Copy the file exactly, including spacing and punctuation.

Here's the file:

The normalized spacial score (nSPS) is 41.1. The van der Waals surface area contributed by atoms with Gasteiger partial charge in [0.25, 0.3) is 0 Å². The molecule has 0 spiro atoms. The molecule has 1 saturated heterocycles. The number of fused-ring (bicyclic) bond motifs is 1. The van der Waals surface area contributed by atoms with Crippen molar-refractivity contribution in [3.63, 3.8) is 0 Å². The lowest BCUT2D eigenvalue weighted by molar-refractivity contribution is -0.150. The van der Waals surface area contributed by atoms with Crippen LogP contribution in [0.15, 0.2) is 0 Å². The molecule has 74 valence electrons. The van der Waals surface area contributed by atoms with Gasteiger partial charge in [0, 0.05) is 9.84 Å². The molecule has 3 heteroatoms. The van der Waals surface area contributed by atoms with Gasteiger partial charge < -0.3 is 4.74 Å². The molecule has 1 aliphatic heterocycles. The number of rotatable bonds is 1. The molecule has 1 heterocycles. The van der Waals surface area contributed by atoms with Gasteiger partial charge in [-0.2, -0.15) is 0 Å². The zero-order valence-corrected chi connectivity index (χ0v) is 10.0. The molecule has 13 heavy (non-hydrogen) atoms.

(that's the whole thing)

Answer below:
The normalized spacial score (nSPS) is 41.1. The van der Waals surface area contributed by atoms with Gasteiger partial charge in [0.25, 0.3) is 0 Å². The molecule has 0 spiro atoms. The molecule has 1 saturated heterocycles. The number of fused-ring (bicyclic) bond motifs is 1. The van der Waals surface area contributed by atoms with Crippen molar-refractivity contribution in [3.63, 3.8) is 0 Å². The lowest BCUT2D eigenvalue weighted by molar-refractivity contribution is -0.150. The van der Waals surface area contributed by atoms with Crippen LogP contribution in [0.15, 0.2) is 0 Å². The molecule has 74 valence electrons. The van der Waals surface area contributed by atoms with Gasteiger partial charge in [0, 0.05) is 9.84 Å². The molecule has 3 heteroatoms. The van der Waals surface area contributed by atoms with Gasteiger partial charge < -0.3 is 4.74 Å². The molecule has 1 aliphatic heterocycles. The number of rotatable bonds is 1. The molecule has 1 heterocycles. The van der Waals surface area contributed by atoms with Gasteiger partial charge in [-0.2, -0.15) is 0 Å². The zero-order valence-corrected chi connectivity index (χ0v) is 10.0. The molecule has 13 heavy (non-hydrogen) atoms.